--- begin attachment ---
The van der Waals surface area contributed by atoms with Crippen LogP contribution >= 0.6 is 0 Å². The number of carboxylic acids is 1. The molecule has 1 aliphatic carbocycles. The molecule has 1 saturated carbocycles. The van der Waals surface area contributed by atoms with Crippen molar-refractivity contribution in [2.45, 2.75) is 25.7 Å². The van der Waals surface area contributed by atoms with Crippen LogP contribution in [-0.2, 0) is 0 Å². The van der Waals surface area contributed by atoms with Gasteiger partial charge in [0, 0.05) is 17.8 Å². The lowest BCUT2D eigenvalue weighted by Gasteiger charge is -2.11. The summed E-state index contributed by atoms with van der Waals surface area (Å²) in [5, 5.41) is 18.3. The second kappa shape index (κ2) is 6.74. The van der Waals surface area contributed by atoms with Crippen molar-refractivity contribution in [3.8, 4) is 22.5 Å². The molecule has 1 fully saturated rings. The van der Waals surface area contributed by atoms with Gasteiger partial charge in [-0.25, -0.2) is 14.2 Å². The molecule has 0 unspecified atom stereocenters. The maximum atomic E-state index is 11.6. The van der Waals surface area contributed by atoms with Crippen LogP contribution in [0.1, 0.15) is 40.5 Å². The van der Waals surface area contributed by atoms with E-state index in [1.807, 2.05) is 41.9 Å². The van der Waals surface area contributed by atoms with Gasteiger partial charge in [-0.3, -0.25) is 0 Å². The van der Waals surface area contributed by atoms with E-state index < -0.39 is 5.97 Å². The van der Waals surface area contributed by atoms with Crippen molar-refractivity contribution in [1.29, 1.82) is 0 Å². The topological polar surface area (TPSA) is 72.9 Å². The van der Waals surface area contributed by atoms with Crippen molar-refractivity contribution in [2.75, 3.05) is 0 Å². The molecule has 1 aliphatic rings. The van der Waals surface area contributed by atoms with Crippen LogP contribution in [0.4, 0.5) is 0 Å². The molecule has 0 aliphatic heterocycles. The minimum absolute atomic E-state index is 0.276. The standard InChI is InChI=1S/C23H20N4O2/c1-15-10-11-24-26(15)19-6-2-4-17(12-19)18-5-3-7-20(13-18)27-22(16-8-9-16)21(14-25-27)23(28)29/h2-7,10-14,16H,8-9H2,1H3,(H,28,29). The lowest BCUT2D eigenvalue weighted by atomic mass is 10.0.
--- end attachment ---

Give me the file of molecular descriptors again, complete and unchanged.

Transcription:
The van der Waals surface area contributed by atoms with Crippen LogP contribution >= 0.6 is 0 Å². The number of carboxylic acids is 1. The molecule has 1 aliphatic carbocycles. The molecule has 1 saturated carbocycles. The van der Waals surface area contributed by atoms with Crippen molar-refractivity contribution in [2.45, 2.75) is 25.7 Å². The van der Waals surface area contributed by atoms with Crippen LogP contribution in [-0.2, 0) is 0 Å². The van der Waals surface area contributed by atoms with Gasteiger partial charge in [0, 0.05) is 17.8 Å². The lowest BCUT2D eigenvalue weighted by Gasteiger charge is -2.11. The summed E-state index contributed by atoms with van der Waals surface area (Å²) in [5, 5.41) is 18.3. The second kappa shape index (κ2) is 6.74. The van der Waals surface area contributed by atoms with Crippen molar-refractivity contribution in [3.8, 4) is 22.5 Å². The molecule has 1 fully saturated rings. The van der Waals surface area contributed by atoms with Gasteiger partial charge in [-0.25, -0.2) is 14.2 Å². The molecule has 0 unspecified atom stereocenters. The maximum atomic E-state index is 11.6. The van der Waals surface area contributed by atoms with Crippen LogP contribution in [0.1, 0.15) is 40.5 Å². The van der Waals surface area contributed by atoms with E-state index in [1.807, 2.05) is 41.9 Å². The van der Waals surface area contributed by atoms with Gasteiger partial charge in [-0.3, -0.25) is 0 Å². The van der Waals surface area contributed by atoms with E-state index < -0.39 is 5.97 Å². The van der Waals surface area contributed by atoms with Crippen molar-refractivity contribution in [1.29, 1.82) is 0 Å². The topological polar surface area (TPSA) is 72.9 Å². The van der Waals surface area contributed by atoms with Crippen molar-refractivity contribution in [2.75, 3.05) is 0 Å². The molecule has 1 aliphatic rings. The van der Waals surface area contributed by atoms with Crippen LogP contribution in [0.4, 0.5) is 0 Å². The molecule has 0 aliphatic heterocycles. The minimum absolute atomic E-state index is 0.276. The standard InChI is InChI=1S/C23H20N4O2/c1-15-10-11-24-26(15)19-6-2-4-17(12-19)18-5-3-7-20(13-18)27-22(16-8-9-16)21(14-25-27)23(28)29/h2-7,10-14,16H,8-9H2,1H3,(H,28,29). The lowest BCUT2D eigenvalue weighted by atomic mass is 10.0.